Photo credit: Helen Murray. Nalân Burgess and Myriam Acharki pictured
Danusia Samal’s play ‘Out of Sorts’ beat 2,055 scripts from 49 countries to win the International Playwriting Award 2018. Having now seen the play, it is not hard to understand why. This is an intricately written, multi-layered play about identity, belonging, family, love, friendship, mental health and the damage feeling “other” can cause. Multiple threads weave together to create an emotionally powerful and gripping whole. Danusia Samal shows real ambition in the complexity of her storylines, while never losing sight of the emotional heart of her play. ‘Out of Sorts’ is a masterclass in character and story development, I was totally engrossed from start to finish, and the central themes continue to linger with me.
Zara has left home, gone to university and has now joined the workforce. She lives with her housemate Alice, and has just broken up with her childhood boyfriend and fiancé. Now she faces having to tell her family…
The first act is a clever mix of two overlapping locations and timelines, providing a rich and interesting way to show the disconnect between Zara’s two lives: one with her flatmate Alice, and the other with the family she has tried to leave behind.
Rebecca Wood’s set design brilliantly interweaves the two spaces into one, with a wonderful eye for detail that ensures we are grounded in both locations simultaneously. This could jar, but never does, as this production leverages design to bring the writing vision to life with an organic sense of clarity.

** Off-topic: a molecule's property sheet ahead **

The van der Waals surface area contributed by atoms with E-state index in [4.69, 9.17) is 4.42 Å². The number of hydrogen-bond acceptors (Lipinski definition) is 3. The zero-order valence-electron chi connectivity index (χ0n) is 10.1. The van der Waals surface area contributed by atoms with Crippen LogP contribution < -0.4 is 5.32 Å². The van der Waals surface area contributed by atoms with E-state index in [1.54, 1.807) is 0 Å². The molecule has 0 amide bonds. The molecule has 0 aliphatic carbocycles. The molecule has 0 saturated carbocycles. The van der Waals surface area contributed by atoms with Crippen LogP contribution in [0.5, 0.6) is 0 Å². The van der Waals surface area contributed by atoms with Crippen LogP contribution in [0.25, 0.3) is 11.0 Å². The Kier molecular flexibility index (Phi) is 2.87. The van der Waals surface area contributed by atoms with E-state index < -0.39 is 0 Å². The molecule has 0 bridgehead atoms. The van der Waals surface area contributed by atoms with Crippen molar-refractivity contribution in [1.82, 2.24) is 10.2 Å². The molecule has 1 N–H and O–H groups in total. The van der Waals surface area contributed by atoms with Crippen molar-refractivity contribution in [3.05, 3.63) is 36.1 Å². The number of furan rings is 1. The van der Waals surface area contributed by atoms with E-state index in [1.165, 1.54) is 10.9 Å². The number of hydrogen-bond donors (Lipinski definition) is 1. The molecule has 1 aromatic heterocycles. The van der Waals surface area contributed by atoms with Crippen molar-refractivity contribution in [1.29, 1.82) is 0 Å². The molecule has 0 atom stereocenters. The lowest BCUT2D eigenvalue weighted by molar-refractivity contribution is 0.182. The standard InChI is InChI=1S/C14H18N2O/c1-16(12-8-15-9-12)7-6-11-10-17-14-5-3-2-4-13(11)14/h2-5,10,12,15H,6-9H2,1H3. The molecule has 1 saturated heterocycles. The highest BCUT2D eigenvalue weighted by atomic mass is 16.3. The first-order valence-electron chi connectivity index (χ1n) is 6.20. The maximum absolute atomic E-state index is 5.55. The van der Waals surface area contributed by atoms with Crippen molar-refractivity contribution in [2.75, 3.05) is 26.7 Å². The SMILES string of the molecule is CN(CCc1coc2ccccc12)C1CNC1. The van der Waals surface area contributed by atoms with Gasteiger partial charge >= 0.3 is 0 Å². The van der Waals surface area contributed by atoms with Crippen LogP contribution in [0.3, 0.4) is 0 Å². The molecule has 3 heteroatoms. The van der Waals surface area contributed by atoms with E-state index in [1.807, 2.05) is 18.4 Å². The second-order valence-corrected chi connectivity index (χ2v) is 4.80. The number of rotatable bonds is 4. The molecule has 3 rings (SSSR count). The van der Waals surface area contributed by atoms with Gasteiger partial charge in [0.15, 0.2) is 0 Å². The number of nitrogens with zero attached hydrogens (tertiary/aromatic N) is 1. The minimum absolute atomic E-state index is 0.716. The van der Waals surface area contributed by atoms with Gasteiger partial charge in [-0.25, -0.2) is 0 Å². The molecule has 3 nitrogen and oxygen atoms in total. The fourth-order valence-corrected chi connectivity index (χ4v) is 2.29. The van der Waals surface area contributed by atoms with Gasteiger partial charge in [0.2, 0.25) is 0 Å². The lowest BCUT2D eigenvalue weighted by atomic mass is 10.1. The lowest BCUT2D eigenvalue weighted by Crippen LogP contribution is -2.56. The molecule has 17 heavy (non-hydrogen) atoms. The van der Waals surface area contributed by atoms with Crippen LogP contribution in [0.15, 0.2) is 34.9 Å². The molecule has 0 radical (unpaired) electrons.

The cast are universally brilliant. Nalân Burgess is wonderful as the evasive Zara, landing the sense of a young woman who is holding so much back from everyone around her. Myriam Acharki brings a devastating purity and dignity to Zara’s mother Layla, the chemistry between these two women, particularly in the final scenes of the play, took my breath away. While Oznur Cifci brings a wonderful defiant energy to Zara’s little sister Fatima. Nayef Rashed, Emma Denly and Claudius Peters also shine in their respective roles, bringing to life the two worlds Zara inhabits and the conflict that can cause.
While ‘Out of Sorts’ very much focuses on the disconnect between a 1st and 2nd generation British refugee experience, told from the perspective of a middle eastern family, this play is about so much more than identity politics. It is about who we are and how we define ourselves, particularly in the face of prejudice. It is about family, love and ultimately self-acceptance.
This is an extraordinarily formed, beautiful contemporary play that speaks to the personal, while capturing a real sense of modern day London. I loved the authenticity of it. It took me on an emotional journey, and was not afraid to challenge me along the way.
‘Out of Sorts’ runs at Theatre 503 until 2nd November. I can’t recommend it highly enough to all theatre lovers, particularly those with a passion for great new writing.